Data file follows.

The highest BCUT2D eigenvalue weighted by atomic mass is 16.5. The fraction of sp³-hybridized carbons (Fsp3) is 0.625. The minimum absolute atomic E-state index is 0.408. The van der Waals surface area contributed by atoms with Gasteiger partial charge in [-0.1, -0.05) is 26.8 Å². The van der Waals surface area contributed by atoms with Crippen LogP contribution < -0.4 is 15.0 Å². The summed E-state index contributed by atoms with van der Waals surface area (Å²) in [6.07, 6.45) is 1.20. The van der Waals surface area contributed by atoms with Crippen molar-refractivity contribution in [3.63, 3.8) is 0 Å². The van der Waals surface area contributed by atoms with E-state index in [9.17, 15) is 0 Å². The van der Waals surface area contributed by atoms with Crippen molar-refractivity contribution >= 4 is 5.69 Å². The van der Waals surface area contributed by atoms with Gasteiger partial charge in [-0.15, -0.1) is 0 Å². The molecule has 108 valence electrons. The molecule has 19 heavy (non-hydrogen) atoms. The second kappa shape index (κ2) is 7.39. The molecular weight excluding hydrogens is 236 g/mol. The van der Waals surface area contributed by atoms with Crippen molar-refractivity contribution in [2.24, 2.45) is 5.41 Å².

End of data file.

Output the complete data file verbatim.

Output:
The highest BCUT2D eigenvalue weighted by atomic mass is 16.5. The fraction of sp³-hybridized carbons (Fsp3) is 0.625. The minimum absolute atomic E-state index is 0.408. The van der Waals surface area contributed by atoms with Gasteiger partial charge in [-0.1, -0.05) is 26.8 Å². The van der Waals surface area contributed by atoms with Crippen LogP contribution < -0.4 is 15.0 Å². The summed E-state index contributed by atoms with van der Waals surface area (Å²) in [6.07, 6.45) is 1.20. The van der Waals surface area contributed by atoms with Crippen molar-refractivity contribution in [3.63, 3.8) is 0 Å². The van der Waals surface area contributed by atoms with E-state index in [9.17, 15) is 0 Å². The van der Waals surface area contributed by atoms with Crippen molar-refractivity contribution >= 4 is 5.69 Å². The van der Waals surface area contributed by atoms with Gasteiger partial charge in [-0.15, -0.1) is 0 Å². The molecule has 108 valence electrons. The molecule has 19 heavy (non-hydrogen) atoms. The second kappa shape index (κ2) is 7.39. The molecular weight excluding hydrogens is 236 g/mol. The van der Waals surface area contributed by atoms with Crippen molar-refractivity contribution in [2.24, 2.45) is 5.41 Å².